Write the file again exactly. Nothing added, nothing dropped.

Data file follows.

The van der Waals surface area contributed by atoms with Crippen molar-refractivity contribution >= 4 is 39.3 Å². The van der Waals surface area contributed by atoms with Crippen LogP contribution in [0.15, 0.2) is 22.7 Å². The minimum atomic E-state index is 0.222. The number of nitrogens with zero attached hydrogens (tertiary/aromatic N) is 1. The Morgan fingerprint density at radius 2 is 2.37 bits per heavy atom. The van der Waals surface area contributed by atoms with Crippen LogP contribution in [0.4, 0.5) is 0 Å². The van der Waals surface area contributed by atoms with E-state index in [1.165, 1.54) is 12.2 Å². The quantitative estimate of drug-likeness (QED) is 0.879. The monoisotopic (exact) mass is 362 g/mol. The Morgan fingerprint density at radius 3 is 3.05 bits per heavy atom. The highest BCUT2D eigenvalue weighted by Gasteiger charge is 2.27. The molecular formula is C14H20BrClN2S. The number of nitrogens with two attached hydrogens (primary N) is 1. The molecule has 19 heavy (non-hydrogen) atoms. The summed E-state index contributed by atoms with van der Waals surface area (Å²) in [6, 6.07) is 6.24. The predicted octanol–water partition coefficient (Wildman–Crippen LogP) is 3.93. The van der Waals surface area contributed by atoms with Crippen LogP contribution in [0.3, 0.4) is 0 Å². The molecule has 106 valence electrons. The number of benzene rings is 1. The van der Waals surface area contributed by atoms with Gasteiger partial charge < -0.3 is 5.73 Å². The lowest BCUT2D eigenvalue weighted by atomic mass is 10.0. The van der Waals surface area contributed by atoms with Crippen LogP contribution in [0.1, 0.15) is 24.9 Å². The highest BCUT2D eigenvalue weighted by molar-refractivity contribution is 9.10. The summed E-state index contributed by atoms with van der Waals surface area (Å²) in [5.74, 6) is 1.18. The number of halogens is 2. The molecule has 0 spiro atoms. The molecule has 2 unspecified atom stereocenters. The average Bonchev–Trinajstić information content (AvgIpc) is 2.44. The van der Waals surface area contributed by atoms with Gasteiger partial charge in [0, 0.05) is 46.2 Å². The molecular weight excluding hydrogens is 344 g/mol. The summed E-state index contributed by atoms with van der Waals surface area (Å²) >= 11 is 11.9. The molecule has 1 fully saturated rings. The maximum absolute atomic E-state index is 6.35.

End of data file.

The van der Waals surface area contributed by atoms with Crippen molar-refractivity contribution >= 4 is 39.3 Å². The van der Waals surface area contributed by atoms with Crippen LogP contribution in [0.15, 0.2) is 22.7 Å². The minimum atomic E-state index is 0.222. The number of nitrogens with zero attached hydrogens (tertiary/aromatic N) is 1. The Morgan fingerprint density at radius 2 is 2.37 bits per heavy atom. The van der Waals surface area contributed by atoms with Crippen LogP contribution in [0.4, 0.5) is 0 Å². The van der Waals surface area contributed by atoms with E-state index in [1.165, 1.54) is 12.2 Å². The quantitative estimate of drug-likeness (QED) is 0.879. The monoisotopic (exact) mass is 362 g/mol. The Morgan fingerprint density at radius 3 is 3.05 bits per heavy atom. The highest BCUT2D eigenvalue weighted by Gasteiger charge is 2.27. The molecular formula is C14H20BrClN2S. The number of nitrogens with two attached hydrogens (primary N) is 1. The molecule has 19 heavy (non-hydrogen) atoms. The summed E-state index contributed by atoms with van der Waals surface area (Å²) in [6, 6.07) is 6.24. The predicted octanol–water partition coefficient (Wildman–Crippen LogP) is 3.93. The van der Waals surface area contributed by atoms with Crippen LogP contribution in [0.3, 0.4) is 0 Å². The molecule has 106 valence electrons. The number of benzene rings is 1. The van der Waals surface area contributed by atoms with Gasteiger partial charge < -0.3 is 5.73 Å². The lowest BCUT2D eigenvalue weighted by atomic mass is 10.0. The van der Waals surface area contributed by atoms with Crippen LogP contribution in [0.1, 0.15) is 24.9 Å². The highest BCUT2D eigenvalue weighted by molar-refractivity contribution is 9.10. The summed E-state index contributed by atoms with van der Waals surface area (Å²) in [5.74, 6) is 1.18. The number of halogens is 2. The molecule has 0 spiro atoms. The molecule has 2 unspecified atom stereocenters. The average Bonchev–Trinajstić information content (AvgIpc) is 2.44. The van der Waals surface area contributed by atoms with Gasteiger partial charge in [0, 0.05) is 46.2 Å². The molecular weight excluding hydrogens is 344 g/mol. The summed E-state index contributed by atoms with van der Waals surface area (Å²) >= 11 is 11.9. The molecule has 1 fully saturated rings. The maximum absolute atomic E-state index is 6.35.